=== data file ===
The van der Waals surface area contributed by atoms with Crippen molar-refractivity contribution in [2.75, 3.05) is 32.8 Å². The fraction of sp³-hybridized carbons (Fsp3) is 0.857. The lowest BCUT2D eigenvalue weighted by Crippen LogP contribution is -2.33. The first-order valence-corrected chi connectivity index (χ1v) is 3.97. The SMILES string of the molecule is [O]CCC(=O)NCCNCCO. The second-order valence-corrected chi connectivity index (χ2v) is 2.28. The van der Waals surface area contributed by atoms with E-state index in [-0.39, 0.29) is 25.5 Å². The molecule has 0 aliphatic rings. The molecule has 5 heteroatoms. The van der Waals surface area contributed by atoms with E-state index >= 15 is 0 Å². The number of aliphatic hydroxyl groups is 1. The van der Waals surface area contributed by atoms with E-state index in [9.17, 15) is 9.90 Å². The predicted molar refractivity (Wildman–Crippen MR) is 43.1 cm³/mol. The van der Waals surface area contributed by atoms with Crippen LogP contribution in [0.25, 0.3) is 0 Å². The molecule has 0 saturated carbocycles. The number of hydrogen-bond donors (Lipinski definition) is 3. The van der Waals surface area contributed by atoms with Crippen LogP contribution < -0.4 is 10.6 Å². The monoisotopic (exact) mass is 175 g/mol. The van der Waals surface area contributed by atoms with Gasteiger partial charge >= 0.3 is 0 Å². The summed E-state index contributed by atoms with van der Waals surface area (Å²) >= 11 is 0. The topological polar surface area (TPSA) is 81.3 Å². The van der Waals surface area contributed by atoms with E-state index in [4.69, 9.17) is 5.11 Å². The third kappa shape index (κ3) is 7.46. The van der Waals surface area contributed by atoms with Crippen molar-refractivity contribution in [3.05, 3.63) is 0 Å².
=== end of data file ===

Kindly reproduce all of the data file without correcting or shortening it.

The van der Waals surface area contributed by atoms with Crippen molar-refractivity contribution in [2.75, 3.05) is 32.8 Å². The fraction of sp³-hybridized carbons (Fsp3) is 0.857. The lowest BCUT2D eigenvalue weighted by Crippen LogP contribution is -2.33. The first-order valence-corrected chi connectivity index (χ1v) is 3.97. The SMILES string of the molecule is [O]CCC(=O)NCCNCCO. The second-order valence-corrected chi connectivity index (χ2v) is 2.28. The van der Waals surface area contributed by atoms with E-state index in [-0.39, 0.29) is 25.5 Å². The molecule has 0 aliphatic rings. The molecule has 5 heteroatoms. The van der Waals surface area contributed by atoms with E-state index >= 15 is 0 Å². The number of aliphatic hydroxyl groups is 1. The van der Waals surface area contributed by atoms with E-state index in [9.17, 15) is 9.90 Å². The predicted molar refractivity (Wildman–Crippen MR) is 43.1 cm³/mol. The van der Waals surface area contributed by atoms with Crippen LogP contribution in [0.25, 0.3) is 0 Å². The molecule has 0 saturated carbocycles. The number of hydrogen-bond donors (Lipinski definition) is 3. The van der Waals surface area contributed by atoms with Crippen LogP contribution < -0.4 is 10.6 Å². The monoisotopic (exact) mass is 175 g/mol. The van der Waals surface area contributed by atoms with Gasteiger partial charge >= 0.3 is 0 Å². The summed E-state index contributed by atoms with van der Waals surface area (Å²) >= 11 is 0. The topological polar surface area (TPSA) is 81.3 Å². The van der Waals surface area contributed by atoms with E-state index in [4.69, 9.17) is 5.11 Å². The third kappa shape index (κ3) is 7.46. The van der Waals surface area contributed by atoms with Crippen molar-refractivity contribution in [3.05, 3.63) is 0 Å².